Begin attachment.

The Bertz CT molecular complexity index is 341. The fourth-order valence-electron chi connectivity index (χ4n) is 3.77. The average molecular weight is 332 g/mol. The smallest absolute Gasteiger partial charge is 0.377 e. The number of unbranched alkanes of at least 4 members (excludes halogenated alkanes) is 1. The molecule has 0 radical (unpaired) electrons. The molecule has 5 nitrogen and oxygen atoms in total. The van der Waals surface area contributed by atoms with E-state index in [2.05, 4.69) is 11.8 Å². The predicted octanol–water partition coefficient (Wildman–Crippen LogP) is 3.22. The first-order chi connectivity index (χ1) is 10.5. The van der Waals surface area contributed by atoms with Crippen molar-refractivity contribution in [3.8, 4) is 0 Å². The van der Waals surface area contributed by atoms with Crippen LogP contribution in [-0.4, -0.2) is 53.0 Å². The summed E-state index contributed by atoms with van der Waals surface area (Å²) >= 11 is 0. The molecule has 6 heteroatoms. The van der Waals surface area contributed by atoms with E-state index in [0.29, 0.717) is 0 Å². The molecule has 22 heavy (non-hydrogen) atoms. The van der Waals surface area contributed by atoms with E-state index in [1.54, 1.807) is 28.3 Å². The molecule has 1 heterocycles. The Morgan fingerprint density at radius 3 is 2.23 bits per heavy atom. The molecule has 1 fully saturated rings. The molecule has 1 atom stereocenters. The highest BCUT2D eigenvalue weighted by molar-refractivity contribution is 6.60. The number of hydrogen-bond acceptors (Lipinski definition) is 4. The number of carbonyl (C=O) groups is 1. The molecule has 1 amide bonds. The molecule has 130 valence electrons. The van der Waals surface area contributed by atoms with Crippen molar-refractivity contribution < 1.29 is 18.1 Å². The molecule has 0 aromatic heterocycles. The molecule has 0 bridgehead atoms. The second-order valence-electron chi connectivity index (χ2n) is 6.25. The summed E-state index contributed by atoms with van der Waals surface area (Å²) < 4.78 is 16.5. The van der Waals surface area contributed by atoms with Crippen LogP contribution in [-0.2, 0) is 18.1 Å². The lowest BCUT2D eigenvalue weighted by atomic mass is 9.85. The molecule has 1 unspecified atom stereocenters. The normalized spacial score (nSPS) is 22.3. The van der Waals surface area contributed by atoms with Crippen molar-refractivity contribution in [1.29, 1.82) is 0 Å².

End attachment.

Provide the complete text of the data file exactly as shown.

The Bertz CT molecular complexity index is 341. The fourth-order valence-electron chi connectivity index (χ4n) is 3.77. The average molecular weight is 332 g/mol. The smallest absolute Gasteiger partial charge is 0.377 e. The number of unbranched alkanes of at least 4 members (excludes halogenated alkanes) is 1. The molecule has 0 radical (unpaired) electrons. The molecule has 5 nitrogen and oxygen atoms in total. The van der Waals surface area contributed by atoms with E-state index in [2.05, 4.69) is 11.8 Å². The predicted octanol–water partition coefficient (Wildman–Crippen LogP) is 3.22. The first-order chi connectivity index (χ1) is 10.5. The van der Waals surface area contributed by atoms with Crippen molar-refractivity contribution in [3.8, 4) is 0 Å². The van der Waals surface area contributed by atoms with Crippen LogP contribution in [-0.4, -0.2) is 53.0 Å². The summed E-state index contributed by atoms with van der Waals surface area (Å²) >= 11 is 0. The molecule has 6 heteroatoms. The van der Waals surface area contributed by atoms with E-state index in [0.29, 0.717) is 0 Å². The molecule has 22 heavy (non-hydrogen) atoms. The van der Waals surface area contributed by atoms with E-state index in [1.54, 1.807) is 28.3 Å². The molecule has 1 heterocycles. The Morgan fingerprint density at radius 3 is 2.23 bits per heavy atom. The molecule has 1 fully saturated rings. The molecule has 1 atom stereocenters. The highest BCUT2D eigenvalue weighted by molar-refractivity contribution is 6.60. The number of hydrogen-bond acceptors (Lipinski definition) is 4. The number of carbonyl (C=O) groups is 1. The molecule has 1 amide bonds. The molecule has 130 valence electrons. The van der Waals surface area contributed by atoms with Crippen molar-refractivity contribution < 1.29 is 18.1 Å². The molecule has 0 aromatic heterocycles. The molecule has 0 bridgehead atoms. The second-order valence-electron chi connectivity index (χ2n) is 6.25. The summed E-state index contributed by atoms with van der Waals surface area (Å²) < 4.78 is 16.5. The van der Waals surface area contributed by atoms with Crippen LogP contribution in [-0.2, 0) is 18.1 Å². The lowest BCUT2D eigenvalue weighted by atomic mass is 9.85. The molecule has 1 unspecified atom stereocenters. The normalized spacial score (nSPS) is 22.3. The van der Waals surface area contributed by atoms with Crippen molar-refractivity contribution in [1.29, 1.82) is 0 Å².